When any sale of real estate has been made by a mortgagee, trustee, or other person authorized to make the same, at which the mortgagee, payee or other holder of the obligation thereby secured becomes the purchaser and takes title ․ and thereafter such mortgagee, payee or other holder of the secured obligation, as aforesaid, shall sue for and undertake to recover a deficiency judgment against the mortgagor, trustor or other maker of any such obligation whose property has been so purchased, it shall be competent and lawful for the defendant against whom such deficiency judgment is sought to allege and show as a matter of defense and offset, but not by way of counterclaim, that the property sold was fairly worth the amount of the debt secured by it at the time and place of sale or that the amount bid was substantially less than its true value, and, upon such showing, to defeat or offset any deficiency judgment against him[.]
N.C.G.S. § 45–21.36 (2013). The statute currently codified as section 45–21.36 was part of Chapter 275 of the 1933 Session Laws, a group of depression era laws designed to protect debtors. As such, our Court has stated, “we are compelled to construe [such a] statute more broadly” to ensure the legislative purposes are fulfilled. Ross Realty Co. v. First Citizens Bank & Tr. Co., 296 N.C. 366, 250 S.E.2d 271 (1979).1
In Virginia Trust Co. v. Dunlop, 214 N.C. 196, 198 S.E. 645 (1938), we addressed an anti-deficiency statute that contained language nearly identical to the present-day section 45–21.36. In Dunlop a creditor made a loan secured by real estate and guaranteed by agreement with a guarantor. Id. at 196, 198 S.E. at 645. The borrower defaulted, and the creditor foreclosed on the collateral, but the net proceeds of the foreclosure sale failed to satisfy the debt fully. Id. at 197, 198 S.E. at 645. The high bidder at the foreclosure sale was a subsidiary of the creditor. Id. at 197, 198 S.E. at 645–46.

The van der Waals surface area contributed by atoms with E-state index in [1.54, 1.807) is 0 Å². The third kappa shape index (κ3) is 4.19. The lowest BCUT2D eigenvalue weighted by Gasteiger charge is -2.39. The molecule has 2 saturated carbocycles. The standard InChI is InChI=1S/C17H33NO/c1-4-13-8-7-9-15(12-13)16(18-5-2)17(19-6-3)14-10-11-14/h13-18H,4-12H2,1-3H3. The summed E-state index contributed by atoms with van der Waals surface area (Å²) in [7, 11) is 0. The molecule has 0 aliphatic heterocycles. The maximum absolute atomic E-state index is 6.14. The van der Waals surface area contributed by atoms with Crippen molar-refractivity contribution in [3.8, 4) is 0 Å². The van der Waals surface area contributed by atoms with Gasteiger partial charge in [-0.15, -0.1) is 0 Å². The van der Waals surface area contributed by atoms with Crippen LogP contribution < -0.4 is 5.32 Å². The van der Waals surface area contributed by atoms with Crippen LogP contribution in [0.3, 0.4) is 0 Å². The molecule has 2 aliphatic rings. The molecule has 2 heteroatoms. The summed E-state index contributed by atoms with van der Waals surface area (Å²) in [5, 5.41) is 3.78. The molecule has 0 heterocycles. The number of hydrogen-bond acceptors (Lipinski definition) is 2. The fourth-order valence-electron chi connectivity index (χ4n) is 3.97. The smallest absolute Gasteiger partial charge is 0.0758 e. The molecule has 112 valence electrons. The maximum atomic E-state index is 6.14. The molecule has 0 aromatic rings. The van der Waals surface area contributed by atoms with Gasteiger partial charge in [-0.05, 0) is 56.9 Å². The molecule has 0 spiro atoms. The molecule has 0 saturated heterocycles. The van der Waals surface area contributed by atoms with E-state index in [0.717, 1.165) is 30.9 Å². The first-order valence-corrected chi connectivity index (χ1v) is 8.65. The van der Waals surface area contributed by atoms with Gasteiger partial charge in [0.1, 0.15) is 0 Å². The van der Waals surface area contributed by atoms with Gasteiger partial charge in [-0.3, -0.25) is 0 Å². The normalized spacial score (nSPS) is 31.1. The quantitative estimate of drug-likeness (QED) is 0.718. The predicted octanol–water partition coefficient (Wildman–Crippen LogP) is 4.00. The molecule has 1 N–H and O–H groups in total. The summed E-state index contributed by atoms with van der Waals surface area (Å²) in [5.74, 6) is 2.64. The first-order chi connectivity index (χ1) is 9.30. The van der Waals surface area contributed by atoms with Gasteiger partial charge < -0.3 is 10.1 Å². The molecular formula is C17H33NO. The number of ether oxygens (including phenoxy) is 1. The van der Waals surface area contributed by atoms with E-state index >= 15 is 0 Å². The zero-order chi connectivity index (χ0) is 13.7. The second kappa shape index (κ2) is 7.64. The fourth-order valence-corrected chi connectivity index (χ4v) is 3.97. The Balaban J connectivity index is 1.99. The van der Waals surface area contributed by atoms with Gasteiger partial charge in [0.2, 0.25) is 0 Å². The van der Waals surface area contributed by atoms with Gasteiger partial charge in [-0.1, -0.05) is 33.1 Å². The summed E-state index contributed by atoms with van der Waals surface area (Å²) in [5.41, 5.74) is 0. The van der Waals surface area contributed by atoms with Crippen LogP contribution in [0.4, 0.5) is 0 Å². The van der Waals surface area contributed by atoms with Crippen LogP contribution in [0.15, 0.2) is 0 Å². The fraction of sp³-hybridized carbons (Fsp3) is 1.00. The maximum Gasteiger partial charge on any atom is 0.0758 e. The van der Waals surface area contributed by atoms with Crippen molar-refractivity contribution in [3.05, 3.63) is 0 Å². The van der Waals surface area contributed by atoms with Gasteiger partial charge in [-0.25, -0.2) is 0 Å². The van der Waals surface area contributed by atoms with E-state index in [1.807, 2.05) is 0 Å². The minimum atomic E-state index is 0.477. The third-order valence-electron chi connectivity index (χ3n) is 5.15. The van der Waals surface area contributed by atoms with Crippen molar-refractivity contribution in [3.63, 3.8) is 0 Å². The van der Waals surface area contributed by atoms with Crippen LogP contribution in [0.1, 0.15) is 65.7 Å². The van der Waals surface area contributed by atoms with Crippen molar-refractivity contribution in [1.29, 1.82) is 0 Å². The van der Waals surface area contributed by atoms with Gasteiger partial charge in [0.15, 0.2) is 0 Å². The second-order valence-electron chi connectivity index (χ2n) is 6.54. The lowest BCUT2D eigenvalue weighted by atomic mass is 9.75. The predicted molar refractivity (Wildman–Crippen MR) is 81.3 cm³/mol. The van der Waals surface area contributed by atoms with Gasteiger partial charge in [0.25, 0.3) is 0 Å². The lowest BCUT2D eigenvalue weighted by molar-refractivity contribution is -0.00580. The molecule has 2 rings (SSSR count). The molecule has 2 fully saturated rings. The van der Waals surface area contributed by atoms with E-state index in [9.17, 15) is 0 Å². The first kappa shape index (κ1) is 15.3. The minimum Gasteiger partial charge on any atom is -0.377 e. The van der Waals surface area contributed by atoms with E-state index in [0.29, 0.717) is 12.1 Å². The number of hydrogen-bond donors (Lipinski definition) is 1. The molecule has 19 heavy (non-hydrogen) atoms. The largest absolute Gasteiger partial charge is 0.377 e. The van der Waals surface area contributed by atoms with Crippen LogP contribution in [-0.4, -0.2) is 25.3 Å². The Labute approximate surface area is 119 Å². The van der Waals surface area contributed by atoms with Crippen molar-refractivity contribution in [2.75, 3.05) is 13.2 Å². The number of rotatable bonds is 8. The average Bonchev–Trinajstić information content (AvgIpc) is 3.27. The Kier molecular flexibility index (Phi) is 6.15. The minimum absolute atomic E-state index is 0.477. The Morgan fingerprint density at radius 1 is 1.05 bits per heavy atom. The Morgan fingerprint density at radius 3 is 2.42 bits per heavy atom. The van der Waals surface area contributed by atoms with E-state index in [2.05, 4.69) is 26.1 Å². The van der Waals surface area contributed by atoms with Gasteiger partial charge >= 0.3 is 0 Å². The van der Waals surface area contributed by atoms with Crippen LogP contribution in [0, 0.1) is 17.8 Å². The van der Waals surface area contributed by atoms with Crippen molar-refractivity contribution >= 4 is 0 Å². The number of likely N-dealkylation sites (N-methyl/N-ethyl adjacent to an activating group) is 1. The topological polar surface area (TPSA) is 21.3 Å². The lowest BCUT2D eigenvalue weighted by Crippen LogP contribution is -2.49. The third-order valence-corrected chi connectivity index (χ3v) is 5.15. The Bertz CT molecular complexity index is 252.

The guarantor died, and the creditor sued the guarantor's estate, but did not sue the borrower. Id. at 196–97, 198 S.E. 645, 198 S.E. at 645. The estate raised the anti-deficiency defense currently found in section 45–21.36, and the creditor moved to strike the defense, arguing that it was not available because the estate was not a “mortgagor, trustor, or other maker of any such obligation whose property has been so purchased (at foreclosure),” as required by the anti-deficiency statute. Id. at 197–98, 198 S.E. at 645. We determined that